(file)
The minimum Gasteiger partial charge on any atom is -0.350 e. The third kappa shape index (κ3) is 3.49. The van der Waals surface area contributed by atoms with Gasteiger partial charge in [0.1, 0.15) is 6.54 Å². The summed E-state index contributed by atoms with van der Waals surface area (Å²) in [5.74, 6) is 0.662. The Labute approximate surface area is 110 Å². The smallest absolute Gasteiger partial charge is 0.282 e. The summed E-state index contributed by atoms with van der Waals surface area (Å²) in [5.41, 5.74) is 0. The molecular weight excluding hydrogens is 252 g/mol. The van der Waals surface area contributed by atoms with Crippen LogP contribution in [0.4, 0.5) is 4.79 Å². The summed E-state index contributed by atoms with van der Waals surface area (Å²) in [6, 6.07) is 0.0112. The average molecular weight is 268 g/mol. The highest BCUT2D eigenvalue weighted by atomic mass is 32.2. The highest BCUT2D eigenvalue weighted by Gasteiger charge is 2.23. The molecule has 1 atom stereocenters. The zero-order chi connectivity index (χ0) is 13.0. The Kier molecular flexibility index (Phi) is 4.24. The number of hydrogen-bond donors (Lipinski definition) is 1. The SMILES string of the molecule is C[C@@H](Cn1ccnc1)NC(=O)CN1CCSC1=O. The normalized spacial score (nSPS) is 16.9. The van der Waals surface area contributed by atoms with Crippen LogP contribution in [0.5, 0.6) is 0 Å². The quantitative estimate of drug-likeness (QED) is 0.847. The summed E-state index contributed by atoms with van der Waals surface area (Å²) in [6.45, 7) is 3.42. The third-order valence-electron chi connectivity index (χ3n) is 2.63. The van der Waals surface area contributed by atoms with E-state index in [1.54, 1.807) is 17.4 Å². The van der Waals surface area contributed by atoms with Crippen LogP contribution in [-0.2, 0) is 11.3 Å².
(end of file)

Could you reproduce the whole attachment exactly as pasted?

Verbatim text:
The minimum Gasteiger partial charge on any atom is -0.350 e. The third kappa shape index (κ3) is 3.49. The van der Waals surface area contributed by atoms with Gasteiger partial charge in [0.1, 0.15) is 6.54 Å². The summed E-state index contributed by atoms with van der Waals surface area (Å²) in [5.74, 6) is 0.662. The Labute approximate surface area is 110 Å². The smallest absolute Gasteiger partial charge is 0.282 e. The summed E-state index contributed by atoms with van der Waals surface area (Å²) in [5.41, 5.74) is 0. The molecular weight excluding hydrogens is 252 g/mol. The van der Waals surface area contributed by atoms with Crippen LogP contribution in [0.4, 0.5) is 4.79 Å². The summed E-state index contributed by atoms with van der Waals surface area (Å²) in [6, 6.07) is 0.0112. The average molecular weight is 268 g/mol. The highest BCUT2D eigenvalue weighted by atomic mass is 32.2. The highest BCUT2D eigenvalue weighted by Gasteiger charge is 2.23. The molecule has 1 atom stereocenters. The zero-order chi connectivity index (χ0) is 13.0. The Kier molecular flexibility index (Phi) is 4.24. The number of hydrogen-bond donors (Lipinski definition) is 1. The SMILES string of the molecule is C[C@@H](Cn1ccnc1)NC(=O)CN1CCSC1=O. The normalized spacial score (nSPS) is 16.9. The van der Waals surface area contributed by atoms with Crippen LogP contribution in [0.5, 0.6) is 0 Å². The quantitative estimate of drug-likeness (QED) is 0.847. The summed E-state index contributed by atoms with van der Waals surface area (Å²) in [6.45, 7) is 3.42. The third-order valence-electron chi connectivity index (χ3n) is 2.63. The van der Waals surface area contributed by atoms with E-state index in [1.54, 1.807) is 17.4 Å². The van der Waals surface area contributed by atoms with Crippen LogP contribution in [-0.2, 0) is 11.3 Å².